After a month-long wait, a dehydrated California is finally getting a good soak.
The water is already falling on the northern part of the state, with a powerful system dropping rain and snow over a large area from the state of Washington to Nevada on Sunday morning. The Sierra Nevada could see more than two feet of snow in the next two days.
But despite the solid cloud cover over SoCal, which makes it look like Angelenos will need an umbrella all Sunday, the last part of the weekend will remain dry and cool, according to NBC4 meteorologist Belen De Leon.
“For us, the rain will not come until early tomorrow,” De Leon said on Sunday.
The cold front, moving the storm system, will travel down the coast from northern California overnight. Because the precipitation is due to an atmospheric river, it will not be cold enough to bring snow to our area, but there will be rain.
The rain starts with light drizzle during the Monday morning commute and gets heavier around noon in Los Angeles and Ventura counties. The clouds will then sweep east in the afternoon, dropping water on the Inland Empire and Orange County during the evening commute.
Monday night, the rain is leaving the region, De Leon said.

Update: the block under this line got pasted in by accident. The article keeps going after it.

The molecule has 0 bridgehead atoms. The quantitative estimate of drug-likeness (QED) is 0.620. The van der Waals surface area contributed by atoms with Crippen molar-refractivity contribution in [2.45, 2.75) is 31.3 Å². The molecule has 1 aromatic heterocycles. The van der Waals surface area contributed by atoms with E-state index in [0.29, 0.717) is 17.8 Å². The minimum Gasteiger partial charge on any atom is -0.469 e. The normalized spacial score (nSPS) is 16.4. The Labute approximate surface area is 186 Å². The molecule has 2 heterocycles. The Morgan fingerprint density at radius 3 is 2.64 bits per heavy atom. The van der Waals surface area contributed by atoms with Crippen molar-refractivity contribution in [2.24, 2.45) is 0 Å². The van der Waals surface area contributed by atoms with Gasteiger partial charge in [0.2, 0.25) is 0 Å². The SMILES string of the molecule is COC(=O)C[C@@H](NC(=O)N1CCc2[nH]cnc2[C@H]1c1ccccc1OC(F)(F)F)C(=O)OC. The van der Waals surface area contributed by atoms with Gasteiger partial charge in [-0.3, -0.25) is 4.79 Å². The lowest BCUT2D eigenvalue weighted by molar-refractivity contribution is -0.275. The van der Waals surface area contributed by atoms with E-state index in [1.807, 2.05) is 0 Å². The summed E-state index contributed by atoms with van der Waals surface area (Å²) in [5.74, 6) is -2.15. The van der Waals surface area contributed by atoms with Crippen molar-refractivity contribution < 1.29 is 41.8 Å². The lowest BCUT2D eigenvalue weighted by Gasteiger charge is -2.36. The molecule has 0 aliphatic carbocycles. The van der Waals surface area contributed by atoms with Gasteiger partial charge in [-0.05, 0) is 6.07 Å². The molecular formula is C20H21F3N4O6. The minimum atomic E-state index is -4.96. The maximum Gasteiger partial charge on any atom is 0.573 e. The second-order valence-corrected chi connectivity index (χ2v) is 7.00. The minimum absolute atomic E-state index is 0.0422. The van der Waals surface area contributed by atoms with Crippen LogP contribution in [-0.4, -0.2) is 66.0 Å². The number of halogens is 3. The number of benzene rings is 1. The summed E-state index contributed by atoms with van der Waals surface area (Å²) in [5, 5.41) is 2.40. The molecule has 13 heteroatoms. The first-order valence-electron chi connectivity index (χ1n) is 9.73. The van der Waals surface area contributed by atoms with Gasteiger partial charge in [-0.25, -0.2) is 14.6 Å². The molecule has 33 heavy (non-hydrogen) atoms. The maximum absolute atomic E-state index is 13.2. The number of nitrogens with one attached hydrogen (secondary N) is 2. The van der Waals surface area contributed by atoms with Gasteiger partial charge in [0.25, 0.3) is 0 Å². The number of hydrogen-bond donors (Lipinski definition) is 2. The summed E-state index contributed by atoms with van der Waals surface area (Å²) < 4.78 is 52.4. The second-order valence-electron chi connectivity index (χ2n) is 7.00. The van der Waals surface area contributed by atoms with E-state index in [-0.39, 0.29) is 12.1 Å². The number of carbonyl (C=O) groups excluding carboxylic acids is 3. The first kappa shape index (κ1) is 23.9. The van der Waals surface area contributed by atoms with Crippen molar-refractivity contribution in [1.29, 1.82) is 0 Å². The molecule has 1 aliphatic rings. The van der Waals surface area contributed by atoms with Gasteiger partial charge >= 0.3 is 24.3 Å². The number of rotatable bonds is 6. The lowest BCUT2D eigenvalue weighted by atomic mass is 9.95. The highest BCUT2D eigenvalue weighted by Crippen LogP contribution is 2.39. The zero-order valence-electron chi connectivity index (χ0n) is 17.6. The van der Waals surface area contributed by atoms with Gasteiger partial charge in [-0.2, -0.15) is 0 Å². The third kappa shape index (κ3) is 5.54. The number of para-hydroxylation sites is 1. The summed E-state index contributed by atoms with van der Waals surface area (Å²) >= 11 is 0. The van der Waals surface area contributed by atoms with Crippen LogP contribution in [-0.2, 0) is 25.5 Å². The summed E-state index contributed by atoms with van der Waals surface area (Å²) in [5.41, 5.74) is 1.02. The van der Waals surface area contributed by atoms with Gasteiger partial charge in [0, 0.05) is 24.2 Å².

Sunday morning, the calculation estimates ranged from one centimeter per hour near the coasts to 1.5 centimeters in the mountains and the foothills.
These numbers are not set in stone, as even small changes in the speed or position of the storm can cause a large difference in precipitation.
The heaviest rain will fall north of the Los Angeles area and cause concern for firefighters who see Alisal Fire burning scars in Santa Barbara County.
These officials issued an evacuation order for parts of Santa Barbara prior to the storm to protect residents from possible flooding or mudslides.
“An evacuation order has been issued for parts of #AlisalFire burn scars due to an incoming storm with the potential to produce a waste stream, “Santa Barbara’s Emergency Management Office announced in a tweet Sunday morning.” Residents should leave before noon. 12.00 (noon) Sunday the 24/10. “
The storm is also going to throw coastal waters up around SoCal, especially on west-facing beaches.
A high level of surfing advice will apply from Monday to Wednesday with surfing tension from six to 12 feet on the west-facing beaches.
Peak waves will be seen Monday afternoon through early Tuesday.
Temperatures will also drop as a result of the storm to about 15 degrees lower than the average temperatures for the season. On Monday, the highest temperatures only reach the 50s to 60s.
Even though Tuesday will be drier, it will still be cooler than average. The weather is likely to warm up and calm down for the rest of the week.